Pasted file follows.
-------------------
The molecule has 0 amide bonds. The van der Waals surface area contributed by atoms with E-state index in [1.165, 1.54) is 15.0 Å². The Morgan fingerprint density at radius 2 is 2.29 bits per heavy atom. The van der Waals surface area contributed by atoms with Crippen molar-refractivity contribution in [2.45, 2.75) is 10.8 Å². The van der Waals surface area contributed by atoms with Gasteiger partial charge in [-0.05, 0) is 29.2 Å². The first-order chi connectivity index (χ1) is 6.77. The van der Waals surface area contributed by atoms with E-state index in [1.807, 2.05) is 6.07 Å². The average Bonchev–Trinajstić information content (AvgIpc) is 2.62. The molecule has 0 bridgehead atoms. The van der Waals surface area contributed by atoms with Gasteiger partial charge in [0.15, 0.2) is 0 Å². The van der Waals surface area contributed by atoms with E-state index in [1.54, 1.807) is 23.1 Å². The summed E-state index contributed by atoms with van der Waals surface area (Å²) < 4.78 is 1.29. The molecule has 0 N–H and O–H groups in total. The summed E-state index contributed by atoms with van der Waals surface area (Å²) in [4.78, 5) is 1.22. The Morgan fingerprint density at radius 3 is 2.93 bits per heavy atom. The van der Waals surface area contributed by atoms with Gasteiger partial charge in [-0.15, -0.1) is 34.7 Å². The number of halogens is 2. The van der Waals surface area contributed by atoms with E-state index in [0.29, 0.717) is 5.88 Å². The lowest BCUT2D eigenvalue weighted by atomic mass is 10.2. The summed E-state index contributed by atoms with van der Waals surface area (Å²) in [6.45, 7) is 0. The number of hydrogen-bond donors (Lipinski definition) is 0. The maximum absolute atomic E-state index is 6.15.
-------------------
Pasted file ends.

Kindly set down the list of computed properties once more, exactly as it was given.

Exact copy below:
The molecule has 0 amide bonds. The van der Waals surface area contributed by atoms with E-state index in [1.165, 1.54) is 15.0 Å². The Morgan fingerprint density at radius 2 is 2.29 bits per heavy atom. The van der Waals surface area contributed by atoms with Crippen molar-refractivity contribution in [2.45, 2.75) is 10.8 Å². The van der Waals surface area contributed by atoms with Gasteiger partial charge in [-0.05, 0) is 29.2 Å². The first-order chi connectivity index (χ1) is 6.77. The van der Waals surface area contributed by atoms with E-state index in [1.807, 2.05) is 6.07 Å². The average Bonchev–Trinajstić information content (AvgIpc) is 2.62. The molecule has 0 bridgehead atoms. The van der Waals surface area contributed by atoms with Gasteiger partial charge in [0.15, 0.2) is 0 Å². The van der Waals surface area contributed by atoms with E-state index in [1.54, 1.807) is 23.1 Å². The summed E-state index contributed by atoms with van der Waals surface area (Å²) < 4.78 is 1.29. The molecule has 0 N–H and O–H groups in total. The summed E-state index contributed by atoms with van der Waals surface area (Å²) in [4.78, 5) is 1.22. The Morgan fingerprint density at radius 3 is 2.93 bits per heavy atom. The van der Waals surface area contributed by atoms with Gasteiger partial charge in [-0.15, -0.1) is 34.7 Å². The number of halogens is 2. The van der Waals surface area contributed by atoms with E-state index in [0.29, 0.717) is 5.88 Å². The lowest BCUT2D eigenvalue weighted by atomic mass is 10.2. The summed E-state index contributed by atoms with van der Waals surface area (Å²) in [6.45, 7) is 0. The number of hydrogen-bond donors (Lipinski definition) is 0. The maximum absolute atomic E-state index is 6.15.